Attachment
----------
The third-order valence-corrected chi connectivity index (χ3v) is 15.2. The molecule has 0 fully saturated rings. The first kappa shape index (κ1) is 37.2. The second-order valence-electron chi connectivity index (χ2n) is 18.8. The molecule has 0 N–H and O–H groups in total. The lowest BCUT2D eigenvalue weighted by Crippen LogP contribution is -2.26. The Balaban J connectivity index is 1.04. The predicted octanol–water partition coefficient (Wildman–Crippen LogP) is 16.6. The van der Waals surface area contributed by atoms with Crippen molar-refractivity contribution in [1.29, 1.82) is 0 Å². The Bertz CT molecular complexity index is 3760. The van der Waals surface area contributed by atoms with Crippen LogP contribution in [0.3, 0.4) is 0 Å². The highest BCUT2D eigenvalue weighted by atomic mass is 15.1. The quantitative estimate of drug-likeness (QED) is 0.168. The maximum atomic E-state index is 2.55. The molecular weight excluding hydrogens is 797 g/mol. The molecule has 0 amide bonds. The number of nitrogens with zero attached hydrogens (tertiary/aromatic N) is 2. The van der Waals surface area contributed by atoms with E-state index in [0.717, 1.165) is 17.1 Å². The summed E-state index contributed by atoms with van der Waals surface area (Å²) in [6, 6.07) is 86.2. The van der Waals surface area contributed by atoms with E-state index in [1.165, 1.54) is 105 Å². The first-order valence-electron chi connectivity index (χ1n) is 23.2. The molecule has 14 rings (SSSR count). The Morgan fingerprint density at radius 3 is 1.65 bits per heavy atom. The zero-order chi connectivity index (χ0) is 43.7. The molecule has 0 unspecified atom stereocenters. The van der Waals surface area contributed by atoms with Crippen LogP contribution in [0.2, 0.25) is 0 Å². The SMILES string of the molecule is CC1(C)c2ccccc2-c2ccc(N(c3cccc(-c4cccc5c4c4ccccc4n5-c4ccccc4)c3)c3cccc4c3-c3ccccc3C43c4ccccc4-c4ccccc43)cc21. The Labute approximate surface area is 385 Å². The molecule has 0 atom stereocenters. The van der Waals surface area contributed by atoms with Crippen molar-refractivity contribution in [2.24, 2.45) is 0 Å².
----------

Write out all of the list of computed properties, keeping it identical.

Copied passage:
The third-order valence-corrected chi connectivity index (χ3v) is 15.2. The molecule has 0 fully saturated rings. The first kappa shape index (κ1) is 37.2. The second-order valence-electron chi connectivity index (χ2n) is 18.8. The molecule has 0 N–H and O–H groups in total. The lowest BCUT2D eigenvalue weighted by Crippen LogP contribution is -2.26. The Balaban J connectivity index is 1.04. The predicted octanol–water partition coefficient (Wildman–Crippen LogP) is 16.6. The van der Waals surface area contributed by atoms with Crippen molar-refractivity contribution in [1.29, 1.82) is 0 Å². The Bertz CT molecular complexity index is 3760. The van der Waals surface area contributed by atoms with Crippen LogP contribution in [0.3, 0.4) is 0 Å². The highest BCUT2D eigenvalue weighted by atomic mass is 15.1. The quantitative estimate of drug-likeness (QED) is 0.168. The maximum atomic E-state index is 2.55. The molecular weight excluding hydrogens is 797 g/mol. The molecule has 0 amide bonds. The number of nitrogens with zero attached hydrogens (tertiary/aromatic N) is 2. The van der Waals surface area contributed by atoms with E-state index in [0.717, 1.165) is 17.1 Å². The summed E-state index contributed by atoms with van der Waals surface area (Å²) in [6, 6.07) is 86.2. The van der Waals surface area contributed by atoms with E-state index in [1.165, 1.54) is 105 Å². The first-order valence-electron chi connectivity index (χ1n) is 23.2. The molecule has 14 rings (SSSR count). The Morgan fingerprint density at radius 3 is 1.65 bits per heavy atom. The zero-order chi connectivity index (χ0) is 43.7. The molecule has 0 unspecified atom stereocenters. The van der Waals surface area contributed by atoms with Crippen LogP contribution in [0.2, 0.25) is 0 Å². The SMILES string of the molecule is CC1(C)c2ccccc2-c2ccc(N(c3cccc(-c4cccc5c4c4ccccc4n5-c4ccccc4)c3)c3cccc4c3-c3ccccc3C43c4ccccc4-c4ccccc43)cc21. The Labute approximate surface area is 385 Å². The molecule has 0 atom stereocenters. The van der Waals surface area contributed by atoms with Crippen molar-refractivity contribution in [2.24, 2.45) is 0 Å².